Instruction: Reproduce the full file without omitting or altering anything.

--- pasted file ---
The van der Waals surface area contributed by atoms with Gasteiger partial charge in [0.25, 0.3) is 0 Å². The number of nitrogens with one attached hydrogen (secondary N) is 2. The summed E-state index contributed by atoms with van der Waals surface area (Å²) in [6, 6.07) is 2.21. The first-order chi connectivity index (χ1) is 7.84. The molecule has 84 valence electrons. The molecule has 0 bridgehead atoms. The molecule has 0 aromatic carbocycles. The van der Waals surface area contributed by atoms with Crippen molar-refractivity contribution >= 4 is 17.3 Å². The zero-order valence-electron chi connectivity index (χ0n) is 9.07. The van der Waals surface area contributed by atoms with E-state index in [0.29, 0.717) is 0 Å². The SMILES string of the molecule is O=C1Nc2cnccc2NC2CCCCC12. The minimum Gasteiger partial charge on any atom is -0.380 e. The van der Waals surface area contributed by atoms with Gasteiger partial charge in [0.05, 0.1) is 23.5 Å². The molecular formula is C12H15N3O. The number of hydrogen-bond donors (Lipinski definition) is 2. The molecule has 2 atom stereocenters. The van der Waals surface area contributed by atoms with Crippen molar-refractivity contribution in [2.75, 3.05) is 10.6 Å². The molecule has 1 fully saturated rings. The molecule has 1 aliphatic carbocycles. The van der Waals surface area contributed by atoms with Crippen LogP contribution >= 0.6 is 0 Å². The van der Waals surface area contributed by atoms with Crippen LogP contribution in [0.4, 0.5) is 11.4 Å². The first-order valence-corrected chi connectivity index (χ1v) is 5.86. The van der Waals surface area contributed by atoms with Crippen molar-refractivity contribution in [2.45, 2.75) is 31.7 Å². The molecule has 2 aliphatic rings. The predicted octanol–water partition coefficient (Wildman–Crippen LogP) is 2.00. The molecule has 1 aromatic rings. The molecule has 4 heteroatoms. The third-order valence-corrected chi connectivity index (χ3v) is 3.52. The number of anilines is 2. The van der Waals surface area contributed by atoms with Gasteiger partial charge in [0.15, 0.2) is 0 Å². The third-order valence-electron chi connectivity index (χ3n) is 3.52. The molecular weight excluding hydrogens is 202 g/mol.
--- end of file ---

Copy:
The van der Waals surface area contributed by atoms with Gasteiger partial charge in [0.25, 0.3) is 0 Å². The number of nitrogens with one attached hydrogen (secondary N) is 2. The summed E-state index contributed by atoms with van der Waals surface area (Å²) in [6, 6.07) is 2.21. The first-order chi connectivity index (χ1) is 7.84. The molecule has 84 valence electrons. The molecule has 0 bridgehead atoms. The molecule has 0 aromatic carbocycles. The van der Waals surface area contributed by atoms with Crippen molar-refractivity contribution >= 4 is 17.3 Å². The zero-order valence-electron chi connectivity index (χ0n) is 9.07. The van der Waals surface area contributed by atoms with E-state index in [0.29, 0.717) is 0 Å². The SMILES string of the molecule is O=C1Nc2cnccc2NC2CCCCC12. The minimum Gasteiger partial charge on any atom is -0.380 e. The van der Waals surface area contributed by atoms with Gasteiger partial charge in [0.05, 0.1) is 23.5 Å². The molecular formula is C12H15N3O. The number of hydrogen-bond donors (Lipinski definition) is 2. The molecule has 2 atom stereocenters. The van der Waals surface area contributed by atoms with Crippen molar-refractivity contribution in [2.75, 3.05) is 10.6 Å². The molecule has 1 fully saturated rings. The molecule has 1 aliphatic carbocycles. The van der Waals surface area contributed by atoms with Crippen LogP contribution >= 0.6 is 0 Å². The van der Waals surface area contributed by atoms with Crippen LogP contribution in [0.4, 0.5) is 11.4 Å². The first-order valence-corrected chi connectivity index (χ1v) is 5.86. The van der Waals surface area contributed by atoms with Crippen molar-refractivity contribution in [2.45, 2.75) is 31.7 Å². The molecule has 2 aliphatic rings. The predicted octanol–water partition coefficient (Wildman–Crippen LogP) is 2.00. The molecule has 1 aromatic rings. The molecule has 4 heteroatoms. The third-order valence-corrected chi connectivity index (χ3v) is 3.52. The number of anilines is 2. The van der Waals surface area contributed by atoms with Gasteiger partial charge in [0.15, 0.2) is 0 Å². The third-order valence-electron chi connectivity index (χ3n) is 3.52. The molecular weight excluding hydrogens is 202 g/mol.